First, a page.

But thanks to BASIS, “virtually all of that has been achieved in most of the [participating] schools.”

Before BASIS was implemented, Israel education in most schools was relegated to Hebrew and Jewish studies teachers, Rubin said. But with the program, Hausner was able to create a more interactive Israel education curriculum. For example, when teachers visit Israel, they travel on an itinerary in which “every day someone from that group [is] engaged in a place in Israel or with a person in Israel that [is] going to help inform their teaching.”

The school also began to think of its annual student trips to Israel as more than just an end-of-year activity, but rather the culmination of a yearlong Israel study from different perspectives. English teachers began including translated Hebrew literature into their curriculums and students were encouraged to fundraise for Israeli nonprofits.

Hausner also “twinned” with an Israeli school, Hachita, in Zichron Yaakov, exchanging students and teachers between Israel and the U.S. for joint training and hospitality experiences, and engaging in joint student projects. In one assigment, students from both schools were asked to interview relatives and compile their family histories.

These reports were then shared. Kids at both schools “plotted on the map where people came from and talked about the immigration paths that were different for the people that live in Israel now and the people that came to the U.S.,” Rubin said. Now, Rubin sees many of her students travel to Israel with their families and visit Hachita on their own.

“These kids feel that they have a personal connection that they never would have had,” Rubin said, and they “see Israel totally differently” because they get to interact with kids their own age.

Debby Arzt-Mor, the BASIS coordinator at Brandeis Hillel Day School in San Francisco and San Rafael, said the tenets continue to “impact the creation and delivery of Israel curriculum — in its broadest sense — at BHDS.“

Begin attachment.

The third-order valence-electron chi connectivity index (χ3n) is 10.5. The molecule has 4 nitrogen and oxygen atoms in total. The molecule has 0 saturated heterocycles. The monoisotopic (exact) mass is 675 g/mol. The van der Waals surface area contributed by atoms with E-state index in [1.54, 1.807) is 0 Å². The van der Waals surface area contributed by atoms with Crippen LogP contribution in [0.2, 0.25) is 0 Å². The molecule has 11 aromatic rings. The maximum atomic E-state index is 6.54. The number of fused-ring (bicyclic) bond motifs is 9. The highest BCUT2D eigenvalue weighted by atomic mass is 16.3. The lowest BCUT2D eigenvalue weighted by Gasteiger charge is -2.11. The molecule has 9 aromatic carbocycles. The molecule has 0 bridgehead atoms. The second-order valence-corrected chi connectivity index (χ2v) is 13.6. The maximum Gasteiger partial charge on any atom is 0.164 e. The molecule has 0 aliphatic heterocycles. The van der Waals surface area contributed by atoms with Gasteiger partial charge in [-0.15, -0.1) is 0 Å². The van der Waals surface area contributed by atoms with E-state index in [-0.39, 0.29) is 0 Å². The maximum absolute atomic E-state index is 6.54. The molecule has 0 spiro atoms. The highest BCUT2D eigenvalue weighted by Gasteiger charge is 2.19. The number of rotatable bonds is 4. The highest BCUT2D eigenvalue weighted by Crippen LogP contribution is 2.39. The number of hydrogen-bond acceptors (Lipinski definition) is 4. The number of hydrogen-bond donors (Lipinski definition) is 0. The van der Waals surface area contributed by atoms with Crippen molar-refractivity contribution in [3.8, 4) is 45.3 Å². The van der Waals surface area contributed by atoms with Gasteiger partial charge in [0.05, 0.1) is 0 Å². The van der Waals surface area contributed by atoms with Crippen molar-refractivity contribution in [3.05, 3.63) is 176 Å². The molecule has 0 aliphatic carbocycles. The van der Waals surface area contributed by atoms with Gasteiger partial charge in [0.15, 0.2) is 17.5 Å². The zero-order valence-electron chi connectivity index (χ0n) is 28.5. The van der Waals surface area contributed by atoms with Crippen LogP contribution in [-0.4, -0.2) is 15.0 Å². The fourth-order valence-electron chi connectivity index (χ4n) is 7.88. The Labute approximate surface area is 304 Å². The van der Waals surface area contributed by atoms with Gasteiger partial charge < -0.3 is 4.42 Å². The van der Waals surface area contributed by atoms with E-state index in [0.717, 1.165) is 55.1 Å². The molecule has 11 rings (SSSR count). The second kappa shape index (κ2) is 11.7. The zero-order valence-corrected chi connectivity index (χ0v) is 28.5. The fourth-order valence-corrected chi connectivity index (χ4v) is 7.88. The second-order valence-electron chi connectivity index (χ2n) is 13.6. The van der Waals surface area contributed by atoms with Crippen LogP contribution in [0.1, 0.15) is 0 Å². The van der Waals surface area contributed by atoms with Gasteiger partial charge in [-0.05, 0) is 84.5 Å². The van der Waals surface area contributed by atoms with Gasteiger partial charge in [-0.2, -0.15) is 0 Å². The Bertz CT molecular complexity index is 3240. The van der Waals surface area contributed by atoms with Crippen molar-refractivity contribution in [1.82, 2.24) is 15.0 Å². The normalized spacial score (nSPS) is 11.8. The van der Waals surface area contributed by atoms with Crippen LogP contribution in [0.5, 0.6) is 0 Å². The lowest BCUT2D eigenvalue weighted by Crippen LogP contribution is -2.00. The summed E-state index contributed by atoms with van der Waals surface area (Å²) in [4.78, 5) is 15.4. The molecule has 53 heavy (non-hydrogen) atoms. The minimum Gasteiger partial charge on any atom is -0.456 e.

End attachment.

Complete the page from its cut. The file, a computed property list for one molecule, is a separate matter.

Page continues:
Israel “has become an important part of our entire curriculum. We created learning opportunities in which students and faculty developed relationships with Israel based on deep and meaningful personal experiences.”

The BASIS evaluation report backs that up — showing that after a year of the program, students were more likely to report a strong connection to Israelis. Seventy-one percent of students reported having a friend in Israel, up from 60 percent before the survey.

Overall, students reported communicating much more with Israelis and particpating more in Israel-focused activities.

Waksberg said Jewish LearningWorks has been in discussion with iCenter, the Jim Joseph Foundation and other day school supporters regarding how other schools and communities can implement BASIS as well.

To that end, Jewish LearningWorks and the Jim Joseph Foundation recently launched a new website,, which documents the project’s model of tools and techniques. Both organizations hope the website can help facilitate the implementation of BASIS far beyond the Bay Area.

“One of the reasons we put up the website was to enable educators to glean what they can of value there and implement it in their own schools,” Waksberg said.